Overall, I was very impressed by the operation.  There were a few glitches around social distancing – the door greeter got way too close to people, and there wasn’t much of an effort to keep people from walking near other folks. Otherwise the whole procedure was very speedy. Staff were friendly, informative, and helpful. Most importantly, I now have a vaccine in my body, training my immune system to fight COVID-19.


Let me balance that story with its opposite. I shared some of these images and the gist on Twitter and Facebook, hoping that it would inspire people to sign up for shots. Instead the responses that actually came back ranged from frustrated to hurt, as friends and other people described the seething chaos that is the American vaccination process.

From California to New York, Texas to Michigan, Utah to Pennsylvania came stories of delays and cancellations, supplies running out, and bureaucratic obstacles. As per the American public health strategy most of the decision making took place at the state and local level, which now drives what can most charitably be called a patchwork of different policies, practices, and outcomes. Some states have K-12 teachers as high priorities, while others do not. Some rank in-person workers highly, while others don’t mention them. The groups that actually conduct the shots range from giant pharma chains to local shops, county health authorities to independent clinics. Sometimes universities play a role.

Again and again I heard rage, despair, and resignation as people described not getting access to vaccinations this month, or in spring, or even in summer.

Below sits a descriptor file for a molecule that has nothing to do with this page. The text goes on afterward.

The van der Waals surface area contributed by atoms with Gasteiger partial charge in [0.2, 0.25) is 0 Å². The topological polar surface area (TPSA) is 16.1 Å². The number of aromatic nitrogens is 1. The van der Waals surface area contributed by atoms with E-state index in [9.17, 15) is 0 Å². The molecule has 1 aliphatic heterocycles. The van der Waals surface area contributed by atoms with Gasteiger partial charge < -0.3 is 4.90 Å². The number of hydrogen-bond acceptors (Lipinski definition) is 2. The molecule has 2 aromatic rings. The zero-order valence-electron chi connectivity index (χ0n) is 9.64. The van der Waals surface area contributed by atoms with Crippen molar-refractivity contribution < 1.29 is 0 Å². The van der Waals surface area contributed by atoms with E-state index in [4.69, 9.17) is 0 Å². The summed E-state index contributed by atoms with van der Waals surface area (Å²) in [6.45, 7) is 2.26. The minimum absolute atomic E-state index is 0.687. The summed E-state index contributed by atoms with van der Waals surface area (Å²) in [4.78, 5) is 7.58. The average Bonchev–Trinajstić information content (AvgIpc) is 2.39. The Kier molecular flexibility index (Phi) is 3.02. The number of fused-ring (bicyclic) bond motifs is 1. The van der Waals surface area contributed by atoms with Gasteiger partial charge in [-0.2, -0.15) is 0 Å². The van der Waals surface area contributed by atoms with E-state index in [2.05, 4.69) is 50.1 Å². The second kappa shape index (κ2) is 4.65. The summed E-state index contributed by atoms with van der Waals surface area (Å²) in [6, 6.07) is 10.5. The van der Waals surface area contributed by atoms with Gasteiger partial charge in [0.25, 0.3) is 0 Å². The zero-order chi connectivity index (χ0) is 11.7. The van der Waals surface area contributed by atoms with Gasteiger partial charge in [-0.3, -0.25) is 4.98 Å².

Meanwhile I try to help my father. He’s almost 90 and normally inhabits an assisted living facility in southeast Michigan, but is now in a rehab unit for an unrelated medical problem.  Given his age, his gender, and a raft of co-morbidities I won’t mention here he should be a primary subject for vaccination.  He is not.  He has no appointment and no idea how to get one. He is deeply vulnerable to COVID infection, damage, and death and as far as we can tell has no chance for a vaccine in the near term.

I’ll have more to say about this later on, but for now it looks like America is handling the vaccines… unevenly?  Consider these CDC stats: 27,417,468 cases and 482,536.  The scientific consensus is that these are undercounts. Perhaps it’s more accurate to say we’re badly screwing up an amazing scientific development and failing to fight the pandemic seriously.

My thanks to the local system for giving me some hope. My heart goes out to the rest of the nation.  We must do better.

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5 Responses to Getting my first COVID vaccination shot: good news, bad news

  1. Roger says:

    I agree that the US is handling the situation… unevenly. At the same time, to compare us to the EU and its member states, there is simply no comparison. Americans are getting vaccinated en masse and the forecast is that all in the US who want a vaccine will be able to have one by July. This is slower than it should be, to be sure, and with troubling inequities in its rollout, as the example of your dad illustrates, but still it is fast progress comparatively speaking. I’m glad you’ve been vaccinated!

  2. I had a similar experience, with the important difference that I “bugged” nobody. I am not sure what you meant by that.

    I tell this in the same spirit as your blog. I registered at the Alexandria Health Department from whom I have since heard only that I’m on line as 1b (maybe). But I belong to an HMO, Kaiser; as you know, Bryan HMOs get a bad press in this money-driven capitalist medicine press of ours. I never contacted anyone but a few Fridays ago I was contacted by Kaiser: as a 74 year old with 2 (serious) co-morbidities, I was told to chose an appt from several days and across times. I did, and when I showed up, the first floor of the whole place (Falls Church Kaiser building) was ready for me — an everyone else there. The whole process took less than half an hour. I got a print-out and brochure which explained to me Pfizer & Moderna. I had been vaccinated with Pfizer. I return this Friday for my second dose.